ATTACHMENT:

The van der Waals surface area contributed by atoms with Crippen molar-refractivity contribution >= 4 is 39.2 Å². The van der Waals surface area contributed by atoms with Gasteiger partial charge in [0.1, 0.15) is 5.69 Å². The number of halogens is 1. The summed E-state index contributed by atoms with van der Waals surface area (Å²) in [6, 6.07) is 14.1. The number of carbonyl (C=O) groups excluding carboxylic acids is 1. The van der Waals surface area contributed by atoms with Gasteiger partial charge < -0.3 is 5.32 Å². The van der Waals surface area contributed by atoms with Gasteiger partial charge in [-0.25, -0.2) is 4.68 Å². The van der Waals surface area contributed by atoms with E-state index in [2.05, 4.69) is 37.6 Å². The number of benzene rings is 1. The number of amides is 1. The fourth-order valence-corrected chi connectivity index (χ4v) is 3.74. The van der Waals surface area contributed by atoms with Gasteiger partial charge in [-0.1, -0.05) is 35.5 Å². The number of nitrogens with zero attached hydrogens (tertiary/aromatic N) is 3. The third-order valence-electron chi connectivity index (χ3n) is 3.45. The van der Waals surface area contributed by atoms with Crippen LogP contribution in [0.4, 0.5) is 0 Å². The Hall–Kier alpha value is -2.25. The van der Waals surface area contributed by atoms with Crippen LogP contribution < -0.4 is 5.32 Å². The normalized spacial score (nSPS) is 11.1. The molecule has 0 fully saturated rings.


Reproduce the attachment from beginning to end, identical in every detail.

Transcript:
The van der Waals surface area contributed by atoms with Crippen molar-refractivity contribution >= 4 is 39.2 Å². The van der Waals surface area contributed by atoms with Gasteiger partial charge in [0.1, 0.15) is 5.69 Å². The number of halogens is 1. The summed E-state index contributed by atoms with van der Waals surface area (Å²) in [6, 6.07) is 14.1. The number of carbonyl (C=O) groups excluding carboxylic acids is 1. The van der Waals surface area contributed by atoms with Gasteiger partial charge < -0.3 is 5.32 Å². The van der Waals surface area contributed by atoms with Gasteiger partial charge in [-0.25, -0.2) is 4.68 Å². The van der Waals surface area contributed by atoms with E-state index in [2.05, 4.69) is 37.6 Å². The number of benzene rings is 1. The number of amides is 1. The fourth-order valence-corrected chi connectivity index (χ4v) is 3.74. The van der Waals surface area contributed by atoms with Gasteiger partial charge in [-0.1, -0.05) is 35.5 Å². The number of nitrogens with zero attached hydrogens (tertiary/aromatic N) is 3. The third-order valence-electron chi connectivity index (χ3n) is 3.45. The van der Waals surface area contributed by atoms with Crippen LogP contribution in [0.4, 0.5) is 0 Å². The Hall–Kier alpha value is -2.25. The van der Waals surface area contributed by atoms with Crippen LogP contribution < -0.4 is 5.32 Å². The normalized spacial score (nSPS) is 11.1. The molecule has 0 fully saturated rings.